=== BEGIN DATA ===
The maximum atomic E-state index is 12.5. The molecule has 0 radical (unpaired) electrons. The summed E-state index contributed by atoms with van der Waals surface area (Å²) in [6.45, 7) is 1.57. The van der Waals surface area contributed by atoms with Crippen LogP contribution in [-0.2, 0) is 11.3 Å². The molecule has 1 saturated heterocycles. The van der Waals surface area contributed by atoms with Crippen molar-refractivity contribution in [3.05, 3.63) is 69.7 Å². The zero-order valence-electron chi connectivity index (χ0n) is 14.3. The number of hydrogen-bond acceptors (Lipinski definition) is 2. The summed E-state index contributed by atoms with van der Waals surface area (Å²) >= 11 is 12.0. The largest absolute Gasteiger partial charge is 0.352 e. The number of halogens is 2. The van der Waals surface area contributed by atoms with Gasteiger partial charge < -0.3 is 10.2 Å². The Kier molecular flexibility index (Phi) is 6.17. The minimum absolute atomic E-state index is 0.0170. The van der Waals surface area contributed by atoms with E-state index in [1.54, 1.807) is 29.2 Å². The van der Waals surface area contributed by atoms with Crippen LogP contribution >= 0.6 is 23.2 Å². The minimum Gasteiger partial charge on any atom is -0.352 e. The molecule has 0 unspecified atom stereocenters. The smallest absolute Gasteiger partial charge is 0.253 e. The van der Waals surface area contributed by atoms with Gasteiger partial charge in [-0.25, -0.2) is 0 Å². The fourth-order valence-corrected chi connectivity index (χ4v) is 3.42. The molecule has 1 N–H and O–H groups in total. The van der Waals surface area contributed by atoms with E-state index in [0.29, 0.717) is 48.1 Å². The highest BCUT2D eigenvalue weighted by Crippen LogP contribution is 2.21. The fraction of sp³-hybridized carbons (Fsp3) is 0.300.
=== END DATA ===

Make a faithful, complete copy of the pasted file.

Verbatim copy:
The maximum atomic E-state index is 12.5. The molecule has 0 radical (unpaired) electrons. The summed E-state index contributed by atoms with van der Waals surface area (Å²) in [6.45, 7) is 1.57. The van der Waals surface area contributed by atoms with Crippen LogP contribution in [-0.2, 0) is 11.3 Å². The molecule has 1 saturated heterocycles. The van der Waals surface area contributed by atoms with Crippen molar-refractivity contribution in [3.05, 3.63) is 69.7 Å². The zero-order valence-electron chi connectivity index (χ0n) is 14.3. The number of hydrogen-bond acceptors (Lipinski definition) is 2. The summed E-state index contributed by atoms with van der Waals surface area (Å²) >= 11 is 12.0. The largest absolute Gasteiger partial charge is 0.352 e. The number of halogens is 2. The van der Waals surface area contributed by atoms with Gasteiger partial charge < -0.3 is 10.2 Å². The Kier molecular flexibility index (Phi) is 6.17. The minimum absolute atomic E-state index is 0.0170. The van der Waals surface area contributed by atoms with E-state index in [1.54, 1.807) is 29.2 Å². The van der Waals surface area contributed by atoms with Crippen LogP contribution >= 0.6 is 23.2 Å². The minimum Gasteiger partial charge on any atom is -0.352 e. The molecule has 0 unspecified atom stereocenters. The smallest absolute Gasteiger partial charge is 0.253 e. The van der Waals surface area contributed by atoms with Gasteiger partial charge in [-0.25, -0.2) is 0 Å². The fourth-order valence-corrected chi connectivity index (χ4v) is 3.42. The molecule has 1 N–H and O–H groups in total. The van der Waals surface area contributed by atoms with E-state index in [0.29, 0.717) is 48.1 Å². The highest BCUT2D eigenvalue weighted by Crippen LogP contribution is 2.21. The fraction of sp³-hybridized carbons (Fsp3) is 0.300.